Grand Jury Will Investigate If Coach Reno Saccoccia Covered Up Rape By Steubenville High School Football Players
Evidence suggests Steubenville High School football coach Reno Saccoccia may have tried to shield two of his players from being prosecuted after finding out that they had sexually assaulted a teenage girl. A grand jury will review the case next month.
Saccoccia is just one of the Steubenville coaches, parents and students who could face criminal charges. He has won three state championships and has been inducted into the Ohio Coaches Hall of Fame. A petition calling for Saccoccia to be fired has been circulating the Internet.
Ohio Attorney General Mike DeWine will use the grand jury to investigate whether people who knew what happened to the girl failed to report the incident or attempted to cover it up.
“You cannot bring finality to this without the convening of a grand jury,” DeWine said on Sunday. "We have 16 witnesses who would not talk to us."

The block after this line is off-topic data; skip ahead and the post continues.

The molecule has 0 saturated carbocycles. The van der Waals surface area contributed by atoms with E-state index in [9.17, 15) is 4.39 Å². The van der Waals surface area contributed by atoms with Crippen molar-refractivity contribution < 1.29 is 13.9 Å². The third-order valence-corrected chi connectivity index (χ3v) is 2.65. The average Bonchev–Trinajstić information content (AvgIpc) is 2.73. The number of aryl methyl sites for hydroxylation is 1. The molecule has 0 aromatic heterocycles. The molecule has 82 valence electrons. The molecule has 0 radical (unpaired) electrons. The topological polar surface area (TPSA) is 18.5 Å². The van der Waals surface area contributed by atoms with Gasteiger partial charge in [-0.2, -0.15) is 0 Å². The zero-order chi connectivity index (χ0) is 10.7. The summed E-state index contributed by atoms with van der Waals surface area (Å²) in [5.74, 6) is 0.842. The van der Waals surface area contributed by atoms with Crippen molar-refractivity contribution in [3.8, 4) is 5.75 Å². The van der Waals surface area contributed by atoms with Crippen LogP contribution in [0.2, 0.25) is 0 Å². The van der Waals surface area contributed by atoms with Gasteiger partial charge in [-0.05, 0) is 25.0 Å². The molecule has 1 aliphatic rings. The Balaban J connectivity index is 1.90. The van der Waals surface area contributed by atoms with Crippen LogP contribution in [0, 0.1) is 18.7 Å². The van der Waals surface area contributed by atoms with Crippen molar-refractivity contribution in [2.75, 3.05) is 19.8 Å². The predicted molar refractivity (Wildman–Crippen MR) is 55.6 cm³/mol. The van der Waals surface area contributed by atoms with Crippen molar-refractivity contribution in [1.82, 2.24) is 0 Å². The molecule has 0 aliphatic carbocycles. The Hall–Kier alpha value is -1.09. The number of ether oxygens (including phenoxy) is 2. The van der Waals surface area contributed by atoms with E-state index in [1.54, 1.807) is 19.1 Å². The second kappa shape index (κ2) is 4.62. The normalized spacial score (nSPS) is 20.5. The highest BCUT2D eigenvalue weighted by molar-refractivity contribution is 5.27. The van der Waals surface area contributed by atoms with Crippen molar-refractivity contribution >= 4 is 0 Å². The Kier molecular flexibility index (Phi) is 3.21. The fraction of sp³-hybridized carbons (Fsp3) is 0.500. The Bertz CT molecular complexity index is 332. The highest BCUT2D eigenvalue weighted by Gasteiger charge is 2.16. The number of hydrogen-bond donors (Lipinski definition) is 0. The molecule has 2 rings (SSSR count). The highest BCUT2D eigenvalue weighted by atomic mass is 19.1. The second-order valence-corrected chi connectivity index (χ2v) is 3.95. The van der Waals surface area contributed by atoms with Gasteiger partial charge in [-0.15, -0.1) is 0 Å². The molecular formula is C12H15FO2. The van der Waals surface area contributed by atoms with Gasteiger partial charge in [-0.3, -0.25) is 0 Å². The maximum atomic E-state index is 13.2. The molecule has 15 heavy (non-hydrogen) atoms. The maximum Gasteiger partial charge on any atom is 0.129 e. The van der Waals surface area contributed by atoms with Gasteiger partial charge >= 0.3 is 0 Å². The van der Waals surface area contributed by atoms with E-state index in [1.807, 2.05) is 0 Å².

The two players who were charged with raping the girl, “Big Red” quarterback Trent Mays, 17, and receiver Ma'Lik Richmond, were found guilty.
According to the NY Daily News, Cathy Davison, the Steubenville city manager, is supportive of the grand jury. "Football is important in Steubenville, but I think overall if you looked at the community in and of itself, it's the education process, the moral fiber of our community, and the heritage of our community, that is even more important," Davison said.
Duke associate vice-provost Donna Lisker teaches a gender and sports seminar at the university. She knows a thing or two about these types of situations given the scandal with the university’s Lacrosse team.
“I do think about how heroic these young people could have been, had more of those people in that room intervened, and said, ‘This is not OK, you need to stop this. She's vulnerable and helpless at this point. We need to get her out of here,’” Lisker said. “Those are opportunities for heroism that were missed. I know that at Duke, we're really focusing on what we call ‘bystander intervention’ — and we have a program for that. That is something we really want to teach."